Lee este perfil en español.It’s been well over a year that many of us have been waiting. Waiting for case numbers to go down. Waiting for a vaccine, and then waiting for a vaccine appointment. Waiting for COVID-19 to be “over.”And we’re the fortunate ones.In this same time period, many adults and children have experienced a separate, overlapping anticipation. Waiting for their turn to receive guidance, mental health services and financial assistance after experiencing domestic violence. It’s a personal tragedy that does not discriminate on the color of your skin, your address, or the language you speak. And yet, our systems to help these people do.Recognizing and counteracting this problem, in 1998, a group of Latina community leaders in Denver formed a volunteer group to provide assistance to fellow Latina survivors of domestic violence. In 2004, the group formalized its bilingual and culturally responsive services to survivors and registered as a 501(c)(3). Although the organization has remained small, the trouble it addresses has not. In 2020, Latina SafeHouse responded nimbly to a spike in community need that corresponded with the concurrent economic, social and health crises brought on by the pandemic. The small team led by Angela Ceseña increased revenue from $170,000 to $640,000, with roughly 80% going directly to survivor services. Still, community need outpaced the organization’s capacity, and for the first time in the organization’s 20+ years in operation, they started a waitlist.Add to this difficult situation the barriers that Latinas face even reporting domestic violence, and you have a truly tenuous situation for many women and children. If they do report, domestic violence survivors are sometimes arrested as the primary offenders because of miscommunication between English and Spanish speakers. For those who are undocumented, it’s more complicated. Survivors’ partners often withhold cash and important documents (passports, birth certificates, children’s birth certificates), compounding the emotional and physical abuse. That’s all against a backdrop of Immigration and Customs Enforcement being, for myriad reasons, sluggish at best and heartbreaking at worst in its dealings with domestic violence survivors.In response to all these conditions (and more), Latina SafeHouse orients its work to be survivor driven and trauma informed. Speaking the same language as survivors is an important part of being survivor driven, but it doesn’t stop there. Angela and her team are also careful in remembering that the Latinx community is by no means monolithic; that they have to be nimble in connecting with survivors (WhatsApp, being Wi-Fi enabled, is a favored means of communication); and that their program model needs to shift to meet survivors where they are (the organization’s “Mi Casita” housing-first program provides flexible financial assistance to survivors).As for operating as a trauma-informed organization, case managers are first and foremost compassionate providers and advocates. They are constantly aware of the imbalance of power inherent in domestic violence and in assistance. They are careful to phrase follow-up conversations in ways that won’t re-trigger traumatic experiences for survivors, e.g., “I see we still need to help you make that appointment …” rather than “Why didn’t you go to your appointment?” This mindset affects paperwork and history taking, too.For all these reasons, and for working tirelessly to do more in 2020 and 2021, Latina SafeHouse is a brand we love. It is a bold yet humble organization that helps people in extremely difficult circumstances to move forward, to move on. And they’re not shy about their ultimate goal: to cease to exist. Consider supporting the organization. And/or if you’re in Denver, check out their “SOMOS / We Are” collaboration with Museo de las Americas. The exhibit is open May 5 through August 21. Somos Semillas (We Are Seeds) community conversations about resiliency, self-care and the SOMOS exhibition run once monthly May through September.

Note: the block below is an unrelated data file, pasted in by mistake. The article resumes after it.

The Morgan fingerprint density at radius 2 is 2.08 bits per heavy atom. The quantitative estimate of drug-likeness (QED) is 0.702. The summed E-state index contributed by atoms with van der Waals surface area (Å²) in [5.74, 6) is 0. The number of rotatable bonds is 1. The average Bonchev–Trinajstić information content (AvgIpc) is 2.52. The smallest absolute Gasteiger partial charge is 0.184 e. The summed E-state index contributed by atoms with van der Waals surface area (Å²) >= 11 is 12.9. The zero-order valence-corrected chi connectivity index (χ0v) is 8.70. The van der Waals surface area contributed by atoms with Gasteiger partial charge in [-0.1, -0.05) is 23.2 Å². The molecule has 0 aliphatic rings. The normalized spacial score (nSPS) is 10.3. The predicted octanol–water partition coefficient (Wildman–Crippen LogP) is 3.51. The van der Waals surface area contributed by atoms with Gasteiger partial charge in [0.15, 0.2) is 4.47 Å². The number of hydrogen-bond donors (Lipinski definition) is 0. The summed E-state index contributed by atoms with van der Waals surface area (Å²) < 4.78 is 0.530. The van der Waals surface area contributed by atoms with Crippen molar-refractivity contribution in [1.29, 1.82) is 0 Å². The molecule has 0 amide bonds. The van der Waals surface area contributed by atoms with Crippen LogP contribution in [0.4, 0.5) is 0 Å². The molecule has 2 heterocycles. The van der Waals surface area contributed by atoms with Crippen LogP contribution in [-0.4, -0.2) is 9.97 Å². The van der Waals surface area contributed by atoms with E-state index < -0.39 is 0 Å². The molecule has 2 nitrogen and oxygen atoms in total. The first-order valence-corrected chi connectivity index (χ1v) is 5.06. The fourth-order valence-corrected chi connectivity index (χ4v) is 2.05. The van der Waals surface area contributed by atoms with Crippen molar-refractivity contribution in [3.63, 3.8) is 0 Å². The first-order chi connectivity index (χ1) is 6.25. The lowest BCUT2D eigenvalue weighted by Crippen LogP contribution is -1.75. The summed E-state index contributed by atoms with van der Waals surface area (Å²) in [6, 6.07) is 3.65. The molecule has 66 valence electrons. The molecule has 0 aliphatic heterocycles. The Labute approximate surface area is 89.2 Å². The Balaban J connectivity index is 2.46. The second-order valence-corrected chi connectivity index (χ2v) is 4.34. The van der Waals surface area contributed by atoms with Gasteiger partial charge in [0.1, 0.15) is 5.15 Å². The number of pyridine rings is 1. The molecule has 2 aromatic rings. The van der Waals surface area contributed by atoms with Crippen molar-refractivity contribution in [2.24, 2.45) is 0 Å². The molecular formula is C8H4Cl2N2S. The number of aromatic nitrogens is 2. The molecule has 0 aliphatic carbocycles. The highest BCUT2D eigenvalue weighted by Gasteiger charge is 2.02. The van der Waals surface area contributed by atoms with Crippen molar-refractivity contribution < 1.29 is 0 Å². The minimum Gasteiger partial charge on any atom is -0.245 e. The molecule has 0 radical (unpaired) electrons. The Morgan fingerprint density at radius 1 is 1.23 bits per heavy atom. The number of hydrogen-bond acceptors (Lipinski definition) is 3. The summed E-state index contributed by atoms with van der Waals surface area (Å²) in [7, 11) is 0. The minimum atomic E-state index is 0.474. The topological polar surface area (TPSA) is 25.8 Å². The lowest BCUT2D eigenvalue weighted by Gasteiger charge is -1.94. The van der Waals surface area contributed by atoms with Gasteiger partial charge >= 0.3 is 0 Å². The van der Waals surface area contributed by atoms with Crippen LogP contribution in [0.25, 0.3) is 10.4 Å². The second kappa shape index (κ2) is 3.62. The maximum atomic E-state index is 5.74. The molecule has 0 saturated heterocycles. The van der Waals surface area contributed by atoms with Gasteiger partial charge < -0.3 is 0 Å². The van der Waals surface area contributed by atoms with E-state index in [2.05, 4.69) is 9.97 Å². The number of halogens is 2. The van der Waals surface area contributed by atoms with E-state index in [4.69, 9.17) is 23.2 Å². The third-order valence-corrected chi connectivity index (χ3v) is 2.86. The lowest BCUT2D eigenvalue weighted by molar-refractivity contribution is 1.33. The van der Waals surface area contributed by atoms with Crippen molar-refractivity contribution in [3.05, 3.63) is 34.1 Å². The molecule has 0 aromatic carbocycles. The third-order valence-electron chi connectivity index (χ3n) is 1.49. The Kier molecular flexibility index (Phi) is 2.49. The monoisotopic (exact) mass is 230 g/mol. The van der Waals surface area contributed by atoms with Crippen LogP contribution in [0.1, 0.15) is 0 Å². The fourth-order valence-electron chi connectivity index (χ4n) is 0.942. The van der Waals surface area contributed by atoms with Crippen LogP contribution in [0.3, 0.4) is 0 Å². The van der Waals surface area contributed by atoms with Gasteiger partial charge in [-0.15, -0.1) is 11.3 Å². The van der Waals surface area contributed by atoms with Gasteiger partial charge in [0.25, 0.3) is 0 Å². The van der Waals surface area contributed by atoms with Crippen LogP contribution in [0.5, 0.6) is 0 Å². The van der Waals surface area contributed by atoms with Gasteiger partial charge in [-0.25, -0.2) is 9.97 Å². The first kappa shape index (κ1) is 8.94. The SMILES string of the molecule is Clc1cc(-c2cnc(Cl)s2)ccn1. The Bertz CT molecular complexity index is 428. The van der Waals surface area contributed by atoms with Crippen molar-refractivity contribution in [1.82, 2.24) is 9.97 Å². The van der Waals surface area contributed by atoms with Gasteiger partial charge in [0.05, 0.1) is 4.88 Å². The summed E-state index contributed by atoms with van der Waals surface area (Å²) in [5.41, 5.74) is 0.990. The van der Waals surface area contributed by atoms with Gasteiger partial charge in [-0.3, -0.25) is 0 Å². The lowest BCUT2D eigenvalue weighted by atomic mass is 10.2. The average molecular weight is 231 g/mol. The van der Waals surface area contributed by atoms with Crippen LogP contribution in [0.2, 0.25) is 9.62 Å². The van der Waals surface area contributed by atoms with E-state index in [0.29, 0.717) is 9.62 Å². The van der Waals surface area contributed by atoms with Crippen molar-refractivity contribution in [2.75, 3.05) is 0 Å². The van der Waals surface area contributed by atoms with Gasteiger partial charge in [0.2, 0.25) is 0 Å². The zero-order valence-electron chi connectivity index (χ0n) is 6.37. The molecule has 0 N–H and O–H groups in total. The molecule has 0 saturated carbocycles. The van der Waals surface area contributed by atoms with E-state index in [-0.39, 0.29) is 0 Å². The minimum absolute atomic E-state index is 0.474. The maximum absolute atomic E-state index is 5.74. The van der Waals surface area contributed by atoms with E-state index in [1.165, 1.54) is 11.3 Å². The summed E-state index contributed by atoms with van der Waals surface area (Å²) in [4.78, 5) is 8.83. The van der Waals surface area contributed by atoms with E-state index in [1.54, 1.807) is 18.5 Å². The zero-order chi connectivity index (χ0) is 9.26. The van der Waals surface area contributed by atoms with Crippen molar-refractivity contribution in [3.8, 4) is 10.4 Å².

ResourcesEmergency: Dial 911.Crisis: Call Colorado Crisis Services at 1-844-TALK (option #2 for Spanish). Call National Domestic Violence Hotline at 1-800-799-SAFE or go to www.thehotline.org for a live chat. Community Navigation: Call Tú Comunidad (Your Community) at 720-336-1664.Vladimir Jones is Colorado’s original independent, integrated advertising agency, with offices in Denver and Colorado Springs. We believe in brilliant brands and love making the world love them as much as we do.